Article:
Christmas with Victoria and Albert in 1848

Christmas with Victoria and Albert in 1848 Nineteenth Century Life Victorian Age Visual Arts Famous People

Prince Albert, who was born in Germany, brought his childhood love of Christmas traditions to his growing family. 

This drawing—which was published on the cover of the Illustrated London News on 23 December 1848—depicts Queen Victoria, Prince Albert, their five (at the time) children and Queen Victoria's mother (Princess Victoria of Saxe-Coburg-Saalfeld, who was also known as the Duchess of Kent). 

The 1848 Christmas tree was located at Windsor Castle (since Victoria's much-loved Osborne House, on the Isle of Wight, was not-yet finished). 

These traditions, which Victoria and Albert were developing for their own family, also changed how people celebrated Christmas elsewhere.

By 1850, Charles Dickens wrote a story about “A Christmas Tree.” In the first line of his story, he called the tree:

that pretty German toy.

The BBC tells us how this all came about, in Emma Midgley’s article (published on December 15, 2010). The following are excerpts from this interesting story of Christmas trees and cards:

This Christmas, most families in the UK will buy a Christmas tree and send cards to friends.

However, these Christmas traditions only date back to the 1840s, and are actually German in origin.

In the 1840s and 1850s Queen Victoria and Prince Albert popularized a new way of celebrating Christmas.

An engraving of the Royal Family celebrating Christmas at Windsor was published in 1848 and their German traditions were adopted worldwide.

Kathryn Jones, is assistant curator of decorative arts at the Royal Collection, which is currently hosting a Christmas exhibition at Windsor Castle.

She said that Prince Albert was instrumental in bringing German traditions to Britain, such as the Christmas tree.

"It has become the accepted way we celebrate Christmas now," she said.

Because Queen Victoria’s mother was also German, the idea of a Christmas tree was not exactly new to Victoria and the Royal Family:

"Queen Victoria's mother was German as well, so the Royal Family did have trees before Prince Albert popularized the Christmas tree.

"Queen Charlotte, George III's wife used to bring yew trees in at Christmas.

"But for most people in Britain the idea of having a tree inside was completely new.

"People would bring in a branch of a tree or holly or mistletoe, but there wasn't that traditional Christmas scene that we know now."

A drawing of the Royal Family celebrating around a decorated Christmas tree in Windsor was published in 1848 by the Illustrated London News.

Prince Albert also sent decorated Christmas trees to schools in Windsor and to local army barracks.

Soon every home in Britain had a tree bedecked with candles, sweets, fruit, homemade decorations and small gifts.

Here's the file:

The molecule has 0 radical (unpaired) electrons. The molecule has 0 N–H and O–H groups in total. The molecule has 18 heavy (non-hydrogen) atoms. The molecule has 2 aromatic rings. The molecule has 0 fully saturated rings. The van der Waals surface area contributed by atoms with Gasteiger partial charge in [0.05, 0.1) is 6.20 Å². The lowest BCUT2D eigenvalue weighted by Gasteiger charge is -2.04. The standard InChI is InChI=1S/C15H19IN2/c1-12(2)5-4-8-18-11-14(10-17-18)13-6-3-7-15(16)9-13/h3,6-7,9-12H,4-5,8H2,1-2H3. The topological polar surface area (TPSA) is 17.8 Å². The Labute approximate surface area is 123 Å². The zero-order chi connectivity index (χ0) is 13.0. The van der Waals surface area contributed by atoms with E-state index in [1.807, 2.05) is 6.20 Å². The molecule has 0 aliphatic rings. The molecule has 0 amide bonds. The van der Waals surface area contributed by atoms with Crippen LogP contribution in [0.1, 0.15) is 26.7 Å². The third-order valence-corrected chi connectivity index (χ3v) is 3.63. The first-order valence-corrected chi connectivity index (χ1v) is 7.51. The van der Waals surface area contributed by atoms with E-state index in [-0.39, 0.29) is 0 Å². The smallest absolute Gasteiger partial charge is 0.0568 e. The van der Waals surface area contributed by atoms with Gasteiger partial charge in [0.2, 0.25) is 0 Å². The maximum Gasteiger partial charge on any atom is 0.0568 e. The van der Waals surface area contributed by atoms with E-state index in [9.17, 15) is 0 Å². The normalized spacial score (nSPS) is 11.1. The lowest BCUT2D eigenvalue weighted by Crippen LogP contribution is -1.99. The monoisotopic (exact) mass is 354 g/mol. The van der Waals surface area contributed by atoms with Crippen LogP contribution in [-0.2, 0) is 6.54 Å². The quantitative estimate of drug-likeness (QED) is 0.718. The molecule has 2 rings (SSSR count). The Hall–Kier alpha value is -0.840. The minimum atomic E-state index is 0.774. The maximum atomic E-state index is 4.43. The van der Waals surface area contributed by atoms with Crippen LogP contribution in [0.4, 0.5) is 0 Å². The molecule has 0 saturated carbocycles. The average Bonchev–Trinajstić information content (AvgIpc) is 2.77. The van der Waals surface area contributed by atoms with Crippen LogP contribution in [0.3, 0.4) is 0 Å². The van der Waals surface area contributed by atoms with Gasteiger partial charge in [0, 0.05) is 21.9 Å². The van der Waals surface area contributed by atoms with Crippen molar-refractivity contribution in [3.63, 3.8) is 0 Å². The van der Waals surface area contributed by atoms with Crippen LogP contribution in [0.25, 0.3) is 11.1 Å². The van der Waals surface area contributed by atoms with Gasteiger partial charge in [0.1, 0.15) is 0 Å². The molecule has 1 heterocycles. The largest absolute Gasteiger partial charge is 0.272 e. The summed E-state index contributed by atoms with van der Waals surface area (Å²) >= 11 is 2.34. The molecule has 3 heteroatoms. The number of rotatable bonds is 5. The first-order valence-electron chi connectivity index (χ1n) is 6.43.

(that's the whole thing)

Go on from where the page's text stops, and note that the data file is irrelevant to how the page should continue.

"Queen Victoria and Prince Albert brought the tree into Windsor Castle on Christmas Eve and they would decorate it themselves," said Ms Jones.

"They would light the candles and put gingerbread on the tree and the children would be brought in."

A “White Christmas,” even in Britain, was part of the family’s experience during the years when Prince Albert was still alive:

"There were very cold winters in the 1840s and 1850s, there was a lake at Frogmore House which used to freeze, and Albert and the children used to skate there.

"Albert was a really good skater, and Queen Victoria tried to learn, but she never really got very good," said Ms Jones.

"They had a sleigh they used to ride around in, one year they even rode it to Slough."

Turkey, for Christmas, wasn’t always high on Victoria and Albert’s list:

"They always had roast beef. They did serve turkey, but not necessarily every year," said Ms Jones.

"In the 40s and 50s they had a lot of different courses on the table.

"We've seen the menus and there were huge lists of meals.

"They would have different courses, maybe up to 20 different dishes. Quite often they would have a boar's head in the middle of the table.

"They sometimes had exotic birds such as snipe or capercaillie.

"They had swan on one menu."

Since Britain encompassed an Empire at the time of Victoria’s reign, the use of Christmas trees and the sharing of Christmas cards spread around the world.

America was impacted, too. The same illustration—minus the royal trappings (like the Queen's tiara)—was published (in December of 1850) in Godey’s Lady’s Book.

Who made that happen? Sarah Hale—the same person who convinced President Lincoln to make Thanksgiving Day an annual holiday.

By 1870, Christmas had also become a yearly federal holiday in the U.S.

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Author: Carole D. Bos, J.D. 5190stories and lessons created

Original Release: Dec 26, 2013

Updated Last Revision: Nov 04, 2016

Media Credits

Image, described above, online courtesy University Libraries at the University of South Carolina.



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